And this is the problem with digital downloads, and the reason I, at least, am a bit hesitant about them, because you don’t actually own them, you just have a licence for them.
But the first-sale doctrine only applies to tangible goods, such as CDs. Digital music downloads (just like movies and TV shows and books) come with a completely different, much more limited set of rights. If you buy a digital album from an online service such as the iTunes store, Amazon MP3, or eMusic, you have no legal right to lend that album to a friend, as you could if you had purchased a CD. If you decide after a few listens that you hate the album, well, tough. You can’t resell it. You can’t even legally give it away.
That applies to the US, digital products fall into a grey area of the Sale of Goods Act in the UK. Professor Robert Bradgate has written an interesting paper for the UK Department for Business, Innovation and Skills (PDF) on the subject.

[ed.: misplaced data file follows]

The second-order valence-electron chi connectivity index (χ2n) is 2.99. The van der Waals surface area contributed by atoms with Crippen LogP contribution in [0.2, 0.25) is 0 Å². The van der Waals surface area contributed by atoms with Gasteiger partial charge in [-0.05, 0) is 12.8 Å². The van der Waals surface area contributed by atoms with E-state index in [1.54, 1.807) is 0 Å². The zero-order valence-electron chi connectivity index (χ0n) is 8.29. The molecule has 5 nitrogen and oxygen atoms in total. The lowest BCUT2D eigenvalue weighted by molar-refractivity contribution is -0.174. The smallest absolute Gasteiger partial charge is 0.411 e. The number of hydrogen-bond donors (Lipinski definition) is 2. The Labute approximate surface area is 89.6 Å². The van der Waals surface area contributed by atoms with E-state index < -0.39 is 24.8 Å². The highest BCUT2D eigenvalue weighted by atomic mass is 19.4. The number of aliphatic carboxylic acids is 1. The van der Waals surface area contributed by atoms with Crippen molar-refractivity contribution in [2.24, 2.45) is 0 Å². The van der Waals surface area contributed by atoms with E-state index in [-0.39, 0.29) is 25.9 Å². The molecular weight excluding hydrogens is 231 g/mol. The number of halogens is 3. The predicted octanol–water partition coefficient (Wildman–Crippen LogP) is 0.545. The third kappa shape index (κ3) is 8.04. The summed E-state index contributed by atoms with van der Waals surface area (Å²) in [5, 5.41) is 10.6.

The article actually brings up an interesting second point, which is the terms and conditions we’re signing up to, do you read them? I don’t. The iTunes Store terms are 14,000 words of legalese. Who can ever be expected to read that? We need some legislation to limit the length and summarise them for the lay person the same way banking and mortgages have been forced to use clear language.